October 20, 1659 in the interior of the Massachusetts Bay Colony Meeting House. The magistrates of the colony are all seated behind a table facing the people. In the center is Governor Endicott. The Governor and the magistrates are all dressed in black with stiff, forked Geneva neckbands. A Quaker by the name of William Robinson is standing before the General Court. Governor Endicott orders him to remove his hat to receive his sentence. He refuses in the name of his religion and is sentenced to death by hanging. Mary is brought before the General Court. "You will own yourself a Quaker, will you not?", Governor Endicott thunders. "I am myself to be reproachfully called so." Mary responds. "I came in obedience to the will of God." "Are you a prophetess?" asks Endicott. "I speak the words that the Lord speaks in me." The crowd becomes vocal and abusive towards Mary calling for the court to sentence her to hang. Mary addresses the court with the confidence of a woman with a purpose. She refers to the Old Testament, the basis for all Puritan laws, and makes reference to King Ahasuerus as a model for Governor Endicott and Esther as a model for herself. Then she proceeds to deliver the Quaker message of "salvation through grace" and recommends that the magistrates read their Proverbs. Ending her oration Mary shouts "God will not be mocked." Again the crowd rises up calling for Mary's death for such heresy and blasphemy. Governor Endicott is provoked almost beyond words. "We have tried several laws to keep you from amongst us. Give ear and hearken now to your sentence of death. You shall be had to the place from which you came and from thence to the gallows and there to be hanged until you are dead." Mary closes her eyes saying "The will of the Lord be done. Yea, joyfully I go." William Dyer shouts to the court "You cannot do this thing. This woman has done nothing to you". The crowd shouts him down and mocks Mary as she is led from the Meeting House.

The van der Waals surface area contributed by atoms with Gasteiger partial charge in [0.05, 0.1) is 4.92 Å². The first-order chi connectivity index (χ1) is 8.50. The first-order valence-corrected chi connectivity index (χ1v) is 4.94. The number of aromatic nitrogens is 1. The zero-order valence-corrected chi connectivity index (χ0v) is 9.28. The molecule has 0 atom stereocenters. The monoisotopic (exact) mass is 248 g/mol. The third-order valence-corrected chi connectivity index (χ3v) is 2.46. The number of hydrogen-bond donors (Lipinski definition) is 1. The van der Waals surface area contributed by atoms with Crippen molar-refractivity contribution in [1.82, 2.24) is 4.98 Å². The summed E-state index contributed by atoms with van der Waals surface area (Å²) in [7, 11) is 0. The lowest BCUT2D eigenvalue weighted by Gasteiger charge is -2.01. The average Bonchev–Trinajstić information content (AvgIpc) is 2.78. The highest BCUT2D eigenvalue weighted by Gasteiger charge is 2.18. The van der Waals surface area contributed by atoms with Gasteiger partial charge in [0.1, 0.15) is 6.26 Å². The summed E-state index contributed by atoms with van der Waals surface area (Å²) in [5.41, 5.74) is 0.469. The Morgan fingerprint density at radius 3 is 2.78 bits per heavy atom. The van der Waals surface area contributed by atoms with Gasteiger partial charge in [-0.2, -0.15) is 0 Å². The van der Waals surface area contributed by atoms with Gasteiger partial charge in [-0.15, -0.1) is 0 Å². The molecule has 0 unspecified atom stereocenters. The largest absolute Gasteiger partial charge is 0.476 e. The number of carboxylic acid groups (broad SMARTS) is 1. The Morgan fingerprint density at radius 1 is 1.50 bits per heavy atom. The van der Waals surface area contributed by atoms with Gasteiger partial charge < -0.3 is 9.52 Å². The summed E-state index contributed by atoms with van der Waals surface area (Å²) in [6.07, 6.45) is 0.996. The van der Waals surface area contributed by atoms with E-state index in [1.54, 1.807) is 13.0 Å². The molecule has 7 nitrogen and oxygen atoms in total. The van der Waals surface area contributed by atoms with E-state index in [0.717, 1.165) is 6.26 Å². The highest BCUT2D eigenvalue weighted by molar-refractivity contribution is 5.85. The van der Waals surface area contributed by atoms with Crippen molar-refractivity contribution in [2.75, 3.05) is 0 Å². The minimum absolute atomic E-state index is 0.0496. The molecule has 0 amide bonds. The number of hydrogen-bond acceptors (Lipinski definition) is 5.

In front of the curtain William reads from a letter he is sending to Governor Endicott pleading for a reprieve for his wife from the sentence of death. In the letter he appeals to the Governor's tender nature towards women. "Have you never had a wife of your own or ever had a tender affection to a woman?" In the letter he swears an oath that he will take Mary back to Rhode Island and she shall never return to Boston.
Act 2, Scene 2